Tuesday, January 31, 2006

Now this is interesting ...

Have you read Claudia's comment on my last post about the uneven stitches when knitting back and forth? (Thanks a lot for the advice, Claudia!) Reading that, I discovered something very interesting. In summer last year when I was knitting my Cabled Vest, I learned about Annie Modesitt's combined knitting (you can read about it here). Since then, from time to time, when I have to knit extensive stocking stitch, I would purl using the combined knitting way ... since I think I would get a better tension and more even stitches.

So, the unevenness you saw in the last post is actually the result of my purling that way. I suddenly got the idea of doing an experiment:

I hope the picture here can show you clearly the result. Underneath the red line, I purled in the combined knitting way. Above the red line, I purled my normal way. To me, it is very obvious that my stitches are a lot more even when I purled in my normal way!

This is indeed very puzzling ... as in the case of Cabled Vest, I found my stitches much more even using the combined knitting method.

There are two differences between these two cases, though:
1) Last time, I used sport weight yarn while the yarn now is bulky weight.
2) For the Cabled Vest, the right side is the reverse stocking stitch with the cables while the stocking stitch is the right side for Lace Leaf Pullover.

Isn't this interesting? So it seems there is no fixed rule what is the best. Next time, I should be smarter to observe the stitches early to decide how to knit. Does the "rowing out" bother me? It does a little bit ... but not so much that I feel I need to rip out everything and do it all over again. I always think that a little imperfection, as long as it doesn't develop into catastrophe or tragedy, can sometimes make life more interesting.

12 comments:

erin said...

That's some serious "rowing". Interesting that we all knit so differently, and yet there is a solution to them all.

Debi said...

I tried the combined method too and had horrible rowing out and couldn't maintain an even tension! I guess it works for some, not others.

I think the sweater is fine and a good soak and block will even everything out.

candsmom said...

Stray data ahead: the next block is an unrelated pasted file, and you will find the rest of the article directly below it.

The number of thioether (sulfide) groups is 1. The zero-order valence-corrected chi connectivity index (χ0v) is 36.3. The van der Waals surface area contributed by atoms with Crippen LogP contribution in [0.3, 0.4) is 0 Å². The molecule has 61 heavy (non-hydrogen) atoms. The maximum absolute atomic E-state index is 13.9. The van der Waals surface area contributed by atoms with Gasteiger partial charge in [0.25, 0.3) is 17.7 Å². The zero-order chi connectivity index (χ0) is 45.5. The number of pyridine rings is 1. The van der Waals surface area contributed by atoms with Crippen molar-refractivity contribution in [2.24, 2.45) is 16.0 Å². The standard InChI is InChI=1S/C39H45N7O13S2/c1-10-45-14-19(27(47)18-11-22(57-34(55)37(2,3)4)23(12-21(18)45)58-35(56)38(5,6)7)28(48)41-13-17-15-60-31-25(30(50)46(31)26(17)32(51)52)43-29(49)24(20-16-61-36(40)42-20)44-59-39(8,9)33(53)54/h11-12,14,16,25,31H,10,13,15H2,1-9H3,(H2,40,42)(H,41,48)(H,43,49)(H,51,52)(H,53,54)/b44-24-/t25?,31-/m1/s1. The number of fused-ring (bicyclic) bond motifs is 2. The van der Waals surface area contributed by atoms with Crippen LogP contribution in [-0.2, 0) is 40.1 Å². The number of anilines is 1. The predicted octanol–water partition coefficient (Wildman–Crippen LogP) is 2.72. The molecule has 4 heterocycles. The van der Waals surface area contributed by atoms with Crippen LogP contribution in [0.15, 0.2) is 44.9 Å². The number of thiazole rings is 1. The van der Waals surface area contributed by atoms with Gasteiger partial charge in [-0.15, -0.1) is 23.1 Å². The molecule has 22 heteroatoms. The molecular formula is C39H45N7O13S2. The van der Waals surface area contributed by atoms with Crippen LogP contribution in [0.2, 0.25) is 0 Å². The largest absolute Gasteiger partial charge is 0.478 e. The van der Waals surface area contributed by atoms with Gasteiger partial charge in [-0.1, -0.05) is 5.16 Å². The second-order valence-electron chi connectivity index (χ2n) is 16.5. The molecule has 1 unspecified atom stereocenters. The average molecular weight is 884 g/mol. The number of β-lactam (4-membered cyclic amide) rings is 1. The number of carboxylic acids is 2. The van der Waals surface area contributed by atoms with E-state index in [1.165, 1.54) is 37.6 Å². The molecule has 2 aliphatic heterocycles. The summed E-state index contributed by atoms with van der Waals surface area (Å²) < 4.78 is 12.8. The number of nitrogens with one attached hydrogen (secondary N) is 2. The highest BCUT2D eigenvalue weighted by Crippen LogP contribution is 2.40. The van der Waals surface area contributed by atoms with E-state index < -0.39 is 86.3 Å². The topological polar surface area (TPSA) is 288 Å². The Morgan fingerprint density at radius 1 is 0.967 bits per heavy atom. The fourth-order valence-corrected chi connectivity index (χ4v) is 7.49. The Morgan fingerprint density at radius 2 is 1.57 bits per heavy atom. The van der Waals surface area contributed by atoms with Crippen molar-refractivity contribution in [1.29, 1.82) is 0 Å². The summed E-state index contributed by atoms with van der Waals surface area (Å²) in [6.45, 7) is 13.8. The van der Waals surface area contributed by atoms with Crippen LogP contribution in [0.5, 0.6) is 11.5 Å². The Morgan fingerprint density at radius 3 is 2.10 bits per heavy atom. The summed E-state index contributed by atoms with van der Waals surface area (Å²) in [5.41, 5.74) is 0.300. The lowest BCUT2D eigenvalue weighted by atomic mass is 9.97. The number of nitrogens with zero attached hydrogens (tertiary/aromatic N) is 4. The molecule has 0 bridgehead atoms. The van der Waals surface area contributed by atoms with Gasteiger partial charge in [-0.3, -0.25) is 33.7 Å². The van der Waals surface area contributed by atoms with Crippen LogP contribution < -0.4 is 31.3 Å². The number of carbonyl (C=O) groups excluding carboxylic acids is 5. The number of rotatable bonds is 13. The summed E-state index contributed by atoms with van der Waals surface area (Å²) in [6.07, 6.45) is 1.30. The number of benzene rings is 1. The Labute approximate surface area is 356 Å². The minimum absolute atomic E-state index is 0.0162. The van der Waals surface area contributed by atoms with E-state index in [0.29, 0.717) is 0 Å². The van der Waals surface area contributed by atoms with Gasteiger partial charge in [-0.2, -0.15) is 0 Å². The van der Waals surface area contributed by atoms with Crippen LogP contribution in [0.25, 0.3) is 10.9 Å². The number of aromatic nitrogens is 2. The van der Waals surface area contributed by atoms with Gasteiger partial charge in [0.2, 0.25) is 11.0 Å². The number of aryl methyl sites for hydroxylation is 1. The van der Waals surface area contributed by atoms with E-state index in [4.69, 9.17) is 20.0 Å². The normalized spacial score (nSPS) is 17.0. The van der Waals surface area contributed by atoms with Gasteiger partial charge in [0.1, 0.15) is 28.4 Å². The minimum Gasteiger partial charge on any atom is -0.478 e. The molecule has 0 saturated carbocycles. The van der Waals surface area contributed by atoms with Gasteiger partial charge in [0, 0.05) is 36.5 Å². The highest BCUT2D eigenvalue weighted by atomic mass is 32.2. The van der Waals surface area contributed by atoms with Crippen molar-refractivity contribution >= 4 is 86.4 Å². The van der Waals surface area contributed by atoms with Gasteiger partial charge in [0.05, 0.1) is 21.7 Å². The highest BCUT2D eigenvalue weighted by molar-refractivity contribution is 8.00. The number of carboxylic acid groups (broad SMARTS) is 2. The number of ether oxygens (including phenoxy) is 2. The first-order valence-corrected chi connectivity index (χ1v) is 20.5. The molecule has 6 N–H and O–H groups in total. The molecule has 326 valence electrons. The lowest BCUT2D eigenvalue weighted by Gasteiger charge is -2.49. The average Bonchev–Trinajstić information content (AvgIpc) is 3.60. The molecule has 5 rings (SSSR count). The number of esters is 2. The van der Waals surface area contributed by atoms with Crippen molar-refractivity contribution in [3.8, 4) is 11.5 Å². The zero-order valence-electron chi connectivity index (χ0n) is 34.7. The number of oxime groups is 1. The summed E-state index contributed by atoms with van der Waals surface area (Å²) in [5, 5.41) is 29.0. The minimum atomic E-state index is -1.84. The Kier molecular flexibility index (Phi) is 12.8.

That's interesting that there's no constant regarding which method of knitting will give you the most even tension for a project. I had just assumed that if you got more even tension by throwing in stockinette, that it would remain the same for reverse stockinette. Maybe I should try combined or continental knitting to see if it gives more even tension for some of my projects. Interesting post, Agnes! I always learn a lot from your blog. Take care! :-)

Siow Chin said...

That's really interesting findings. Thanks for sharing.

joy said...

Wow, what a difference! So far, I haven't found a reason to try different purling methods, but I'll certainly keep this in mind.

Lolly said...

I have never tried Annie Modesitt's method, so it was very interesting to see your notes and the side-by-side comparison. I love the Kool Wool.

Maus said...

I think its real hard to have an even tension with thick yarn, every little difference in tension will be exaggerated byt the large stitches. Also, lots of the uneveness will disappear after the first wash, so I don't think I would worry about it.
thanks for stopping by my blog, the machine I got is the Silver Reed 280 SK, regular (4.5mm) size needles.

claudia said...

All the more reason for knowing about alot of options, but not substituting the advice of others for experimentation.

Purly Whites said...

I tried knitting combined, and it looked just awful. I stuck with "normal" knitting. And I stuck with throwing. I get much more even tension with throwing. And no rowing out.

Heather said...

new methods are good to have...change is good...and it's amazing how different fibers react differently to needle type, tension and gauge..it always reminds me to recall Margene and say "it's the process"

Who knew sticks and string were so complex!!?

Liz said...

Wow! What interesting results! Thank you for posting such an interesting topic!

lori said...

Wow, that comparison is really revealing! I think my purling tension is wonky when I have long rows or long sections of just stocking stitch. I find that if I'm having wonky purling a switch to less slippery needles sometimes helps. Or maybe I just get too bored with all the purling...